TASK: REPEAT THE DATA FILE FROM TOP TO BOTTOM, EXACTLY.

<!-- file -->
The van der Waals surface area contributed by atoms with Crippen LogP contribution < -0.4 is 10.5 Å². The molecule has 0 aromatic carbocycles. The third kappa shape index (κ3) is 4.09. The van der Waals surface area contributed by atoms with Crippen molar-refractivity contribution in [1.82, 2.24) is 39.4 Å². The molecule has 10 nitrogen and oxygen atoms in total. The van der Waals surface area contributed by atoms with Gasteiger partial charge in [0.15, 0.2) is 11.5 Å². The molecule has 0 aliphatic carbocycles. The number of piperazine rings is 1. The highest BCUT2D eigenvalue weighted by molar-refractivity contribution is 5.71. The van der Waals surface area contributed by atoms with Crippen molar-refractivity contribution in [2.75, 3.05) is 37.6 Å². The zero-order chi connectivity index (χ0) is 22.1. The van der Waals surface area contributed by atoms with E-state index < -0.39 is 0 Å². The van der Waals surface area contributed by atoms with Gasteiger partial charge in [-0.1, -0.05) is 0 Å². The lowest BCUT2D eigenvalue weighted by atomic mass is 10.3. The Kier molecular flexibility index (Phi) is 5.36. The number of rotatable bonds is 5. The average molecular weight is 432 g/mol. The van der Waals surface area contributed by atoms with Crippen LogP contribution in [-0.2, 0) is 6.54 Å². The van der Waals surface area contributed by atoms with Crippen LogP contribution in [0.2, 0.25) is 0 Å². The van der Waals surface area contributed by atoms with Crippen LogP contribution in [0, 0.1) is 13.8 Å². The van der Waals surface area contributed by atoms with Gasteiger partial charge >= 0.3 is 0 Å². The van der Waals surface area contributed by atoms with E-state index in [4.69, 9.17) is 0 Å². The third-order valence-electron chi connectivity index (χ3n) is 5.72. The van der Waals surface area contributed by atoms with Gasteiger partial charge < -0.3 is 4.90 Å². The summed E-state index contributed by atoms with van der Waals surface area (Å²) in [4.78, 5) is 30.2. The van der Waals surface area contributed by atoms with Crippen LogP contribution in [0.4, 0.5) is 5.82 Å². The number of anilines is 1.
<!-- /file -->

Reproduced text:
The van der Waals surface area contributed by atoms with Crippen LogP contribution < -0.4 is 10.5 Å². The molecule has 0 aromatic carbocycles. The third kappa shape index (κ3) is 4.09. The van der Waals surface area contributed by atoms with Crippen molar-refractivity contribution in [1.82, 2.24) is 39.4 Å². The molecule has 10 nitrogen and oxygen atoms in total. The van der Waals surface area contributed by atoms with Gasteiger partial charge in [0.15, 0.2) is 11.5 Å². The molecule has 0 aliphatic carbocycles. The number of piperazine rings is 1. The highest BCUT2D eigenvalue weighted by molar-refractivity contribution is 5.71. The van der Waals surface area contributed by atoms with Crippen molar-refractivity contribution in [2.75, 3.05) is 37.6 Å². The zero-order chi connectivity index (χ0) is 22.1. The van der Waals surface area contributed by atoms with E-state index < -0.39 is 0 Å². The van der Waals surface area contributed by atoms with Gasteiger partial charge in [-0.1, -0.05) is 0 Å². The lowest BCUT2D eigenvalue weighted by atomic mass is 10.3. The Kier molecular flexibility index (Phi) is 5.36. The number of rotatable bonds is 5. The average molecular weight is 432 g/mol. The van der Waals surface area contributed by atoms with Crippen LogP contribution in [-0.2, 0) is 6.54 Å². The van der Waals surface area contributed by atoms with Crippen LogP contribution in [0.2, 0.25) is 0 Å². The van der Waals surface area contributed by atoms with Crippen LogP contribution in [0, 0.1) is 13.8 Å². The van der Waals surface area contributed by atoms with Gasteiger partial charge >= 0.3 is 0 Å². The van der Waals surface area contributed by atoms with E-state index in [4.69, 9.17) is 0 Å². The third-order valence-electron chi connectivity index (χ3n) is 5.72. The van der Waals surface area contributed by atoms with Gasteiger partial charge < -0.3 is 4.90 Å². The summed E-state index contributed by atoms with van der Waals surface area (Å²) in [4.78, 5) is 30.2. The van der Waals surface area contributed by atoms with Crippen LogP contribution in [0.4, 0.5) is 5.82 Å². The number of anilines is 1.